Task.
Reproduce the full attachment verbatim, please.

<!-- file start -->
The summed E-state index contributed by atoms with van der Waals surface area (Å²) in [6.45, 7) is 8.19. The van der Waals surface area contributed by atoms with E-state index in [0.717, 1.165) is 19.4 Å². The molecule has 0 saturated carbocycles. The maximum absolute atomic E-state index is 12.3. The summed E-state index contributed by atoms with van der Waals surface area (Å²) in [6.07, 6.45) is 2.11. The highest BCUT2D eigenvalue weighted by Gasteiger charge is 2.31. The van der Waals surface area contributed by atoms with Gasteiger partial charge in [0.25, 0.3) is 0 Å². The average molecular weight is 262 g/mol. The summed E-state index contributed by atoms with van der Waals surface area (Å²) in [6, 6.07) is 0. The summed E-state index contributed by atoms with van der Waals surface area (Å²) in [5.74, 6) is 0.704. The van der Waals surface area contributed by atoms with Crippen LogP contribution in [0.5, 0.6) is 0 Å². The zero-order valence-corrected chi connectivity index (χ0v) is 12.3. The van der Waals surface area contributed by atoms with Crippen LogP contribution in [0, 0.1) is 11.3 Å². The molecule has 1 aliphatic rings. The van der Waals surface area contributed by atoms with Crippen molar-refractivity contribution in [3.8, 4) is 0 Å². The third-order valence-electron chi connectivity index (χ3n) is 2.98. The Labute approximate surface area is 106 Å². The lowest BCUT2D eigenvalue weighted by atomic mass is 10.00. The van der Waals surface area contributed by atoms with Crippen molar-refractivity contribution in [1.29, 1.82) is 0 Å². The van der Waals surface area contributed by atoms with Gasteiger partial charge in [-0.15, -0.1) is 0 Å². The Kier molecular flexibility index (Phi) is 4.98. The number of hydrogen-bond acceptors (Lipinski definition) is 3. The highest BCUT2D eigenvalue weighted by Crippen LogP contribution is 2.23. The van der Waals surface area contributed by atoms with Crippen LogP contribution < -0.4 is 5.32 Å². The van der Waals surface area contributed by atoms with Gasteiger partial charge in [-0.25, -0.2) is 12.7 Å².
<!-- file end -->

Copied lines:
The summed E-state index contributed by atoms with van der Waals surface area (Å²) in [6.45, 7) is 8.19. The van der Waals surface area contributed by atoms with E-state index in [0.717, 1.165) is 19.4 Å². The molecule has 0 saturated carbocycles. The maximum absolute atomic E-state index is 12.3. The summed E-state index contributed by atoms with van der Waals surface area (Å²) in [6.07, 6.45) is 2.11. The highest BCUT2D eigenvalue weighted by Gasteiger charge is 2.31. The van der Waals surface area contributed by atoms with Gasteiger partial charge in [0.25, 0.3) is 0 Å². The average molecular weight is 262 g/mol. The summed E-state index contributed by atoms with van der Waals surface area (Å²) in [6, 6.07) is 0. The summed E-state index contributed by atoms with van der Waals surface area (Å²) in [5.74, 6) is 0.704. The van der Waals surface area contributed by atoms with Crippen LogP contribution in [0.5, 0.6) is 0 Å². The zero-order valence-corrected chi connectivity index (χ0v) is 12.3. The van der Waals surface area contributed by atoms with Crippen LogP contribution in [0, 0.1) is 11.3 Å². The molecule has 1 aliphatic rings. The van der Waals surface area contributed by atoms with Crippen molar-refractivity contribution in [3.8, 4) is 0 Å². The third-order valence-electron chi connectivity index (χ3n) is 2.98. The Labute approximate surface area is 106 Å². The lowest BCUT2D eigenvalue weighted by atomic mass is 10.00. The van der Waals surface area contributed by atoms with Crippen molar-refractivity contribution in [1.29, 1.82) is 0 Å². The van der Waals surface area contributed by atoms with Gasteiger partial charge in [-0.15, -0.1) is 0 Å². The Kier molecular flexibility index (Phi) is 4.98. The number of hydrogen-bond acceptors (Lipinski definition) is 3. The highest BCUT2D eigenvalue weighted by Crippen LogP contribution is 2.23. The van der Waals surface area contributed by atoms with Crippen LogP contribution < -0.4 is 5.32 Å². The van der Waals surface area contributed by atoms with Gasteiger partial charge in [-0.25, -0.2) is 12.7 Å².